Arriving back in haRVey we put the kettle on and before it had boiled the rain had begun again and quite sharp, we were pleased to have got back in time not to get wet. A few hours later and after tea the sky cleared again enough to tempt us out once more for an evening walk. It was an easy walk crossing the grassy top of the cliffs toward the lighthouse, the sun was playing hide and seek with some brooding black clouds and the wind was cool but with top coats on we were warm enough and were able to take some decent photos of the lighthouse at dusk and the sea stacks. Again we got back to haRVey just before the rain, we were surprised we had managed the same trick twice, it would have been more likely for it to have poured on us!

Good Friday am

I was optimistic about the day from the beginning even though Robert seemed to think the bits of blue in the sky would not develop further. He cooked us American pancakes for breakfast, Roberts’ eaten with Maple Syrup, mine with far healthier lemon and sugar… so we needed exercise to redeem ourselves. The lighthouse is open 10 – 3-30pm and with high tide at 1.45pm we thought the beach walk should come first. On route to the beach we saw four large flocks of birds heading north and the sky was clearing even more, we presumed they were migrating with the changing wind but were not sure what type of bird they were. The waves were crashing in on the rock stacks today and we sat a while watching them and waiting for the tide to catch up with our toes.

Back along the beach and up the trail to the lighthouse and I wondered what it must have been like for the families who lived here when the lighthouse was manned. My questions were answered in the lighthouse museum as they had pictures of the family of the keeper who lived and worked at the lighthouse from 1877 to 1919. With two assistant lighthouse keepers and their families they lived in a not huge residence and shared the facilities, growing some of their own food and keeping a few animals too. A primitive access road could have carried some supplies in for them from Port Orford, others came by boat once a month. They had a separate wash house and with the high winds and poor weather the washing was all dried indoors but I would guess the heavy woollen regulation garments the men wore when on duty were seldom washed! By the time we had climbed the 56 steps plus a ladder to the top the sky had all but cleared and the sun shone on the lantern inside so it hardly needed the bulb to make it reflect its light every 20seconds.

What a difference 24hrs makes around here. This time yesterday it was grey and miserable, today blue sky and sunshine has bought out other campers and we have a few neighbours but it is such a lovely private setting we could still be on our own. The wildlife has appeared too. An American Robin came to visit while we had lunch, first almost flying in through the open door, he then took up perch on the wing mirror. I did not expect him to stay still for me to take a picture, but he did…(look in the web album) not sure if he was expecting crumbs but we make a point of not feeding the wildlife and eventually after about 5minutes or so he flew off. I am hoping to take pictures of a Stellar Jay, a lovely blue bird with a crest but they are far less co-operative than the robin and keep flying away, it’s a challenge!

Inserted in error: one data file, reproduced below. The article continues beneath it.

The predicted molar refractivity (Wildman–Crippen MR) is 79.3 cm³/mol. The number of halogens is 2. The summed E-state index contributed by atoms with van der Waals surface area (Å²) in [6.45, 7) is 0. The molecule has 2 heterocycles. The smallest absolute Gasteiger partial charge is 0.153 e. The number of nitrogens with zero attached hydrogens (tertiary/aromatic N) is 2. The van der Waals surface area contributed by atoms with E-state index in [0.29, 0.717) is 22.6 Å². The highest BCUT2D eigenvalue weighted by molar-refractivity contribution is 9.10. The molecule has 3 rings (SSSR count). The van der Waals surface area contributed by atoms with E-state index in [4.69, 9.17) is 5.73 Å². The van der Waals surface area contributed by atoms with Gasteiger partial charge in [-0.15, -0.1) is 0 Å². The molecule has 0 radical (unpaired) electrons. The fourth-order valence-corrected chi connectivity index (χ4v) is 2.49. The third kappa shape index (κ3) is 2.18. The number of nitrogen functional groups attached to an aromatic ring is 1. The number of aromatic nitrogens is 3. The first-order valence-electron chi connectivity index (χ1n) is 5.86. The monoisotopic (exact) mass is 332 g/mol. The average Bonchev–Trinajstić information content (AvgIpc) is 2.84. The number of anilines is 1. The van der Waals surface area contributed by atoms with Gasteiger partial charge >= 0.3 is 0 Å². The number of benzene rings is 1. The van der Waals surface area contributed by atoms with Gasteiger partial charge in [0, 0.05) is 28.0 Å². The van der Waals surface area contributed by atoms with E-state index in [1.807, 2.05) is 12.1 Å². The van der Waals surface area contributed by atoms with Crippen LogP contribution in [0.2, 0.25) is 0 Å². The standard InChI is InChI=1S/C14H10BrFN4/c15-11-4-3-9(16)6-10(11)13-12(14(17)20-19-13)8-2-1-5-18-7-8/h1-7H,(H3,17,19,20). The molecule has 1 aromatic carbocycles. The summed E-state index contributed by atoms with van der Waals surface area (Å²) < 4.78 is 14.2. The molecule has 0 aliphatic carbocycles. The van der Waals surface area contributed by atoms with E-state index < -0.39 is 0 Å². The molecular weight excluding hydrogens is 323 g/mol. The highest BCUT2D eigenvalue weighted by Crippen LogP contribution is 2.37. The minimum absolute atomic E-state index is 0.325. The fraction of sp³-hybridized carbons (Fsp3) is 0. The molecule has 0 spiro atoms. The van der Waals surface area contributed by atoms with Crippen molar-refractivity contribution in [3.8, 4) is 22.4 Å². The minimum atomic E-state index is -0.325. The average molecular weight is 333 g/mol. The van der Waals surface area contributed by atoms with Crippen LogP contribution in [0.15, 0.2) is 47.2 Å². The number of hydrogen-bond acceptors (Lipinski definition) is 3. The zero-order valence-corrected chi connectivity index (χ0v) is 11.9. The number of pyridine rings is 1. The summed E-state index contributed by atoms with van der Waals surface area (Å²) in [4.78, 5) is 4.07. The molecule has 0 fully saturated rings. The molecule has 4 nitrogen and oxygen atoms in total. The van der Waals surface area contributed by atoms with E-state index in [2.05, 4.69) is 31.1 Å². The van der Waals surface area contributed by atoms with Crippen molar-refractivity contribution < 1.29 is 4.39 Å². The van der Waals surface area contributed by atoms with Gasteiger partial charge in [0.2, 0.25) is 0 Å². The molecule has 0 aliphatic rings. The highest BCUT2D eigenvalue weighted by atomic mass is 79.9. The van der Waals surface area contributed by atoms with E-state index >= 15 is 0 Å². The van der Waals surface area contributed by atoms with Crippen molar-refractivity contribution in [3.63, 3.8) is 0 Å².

Having become a pair of beachcomber bums and low tide being the best time to walk the beach, we headed back down for a late explore. The path to the north beach is equally as steep as the south beach but on grass rather than tarmac, probably about three quarter miles walk from our site to the beach, which we had done once already today. I realised not long after we started I felt a little weary, when Robert pointed out the rock stack he wanted to walk too I felt even more weary! However, its amazing how far you can walk when your mind is taken off the distance by your surroundings, the waves crashing on the sea stacks plus the ever present promise of beach treasure, meant we probably walked around a mile and a half along the sand, seeing only one other couple, before we turned around to head back. The uphill path back to the cliff path almost beat me, its not so much the distance but the extra effort of walking on the sand, and as I keep pointing out elevation adds at least a third to the distance…. Well it does for my legs!

Reaching the cliff top and heading back towards the campground, by now heading towards dusk we spotted three deer on the path ahead but not before they spotted us or maybe got wind of us, they stood heads alert listening and watching, even though we stood very still they quickly took off bobbing up and down like Bambi into the thick woodland just along the cliff top.

Back again at haRVey I was pleased I had pre prepared our evening meal so that within a short time we could sit and eat watching the darkness roll in.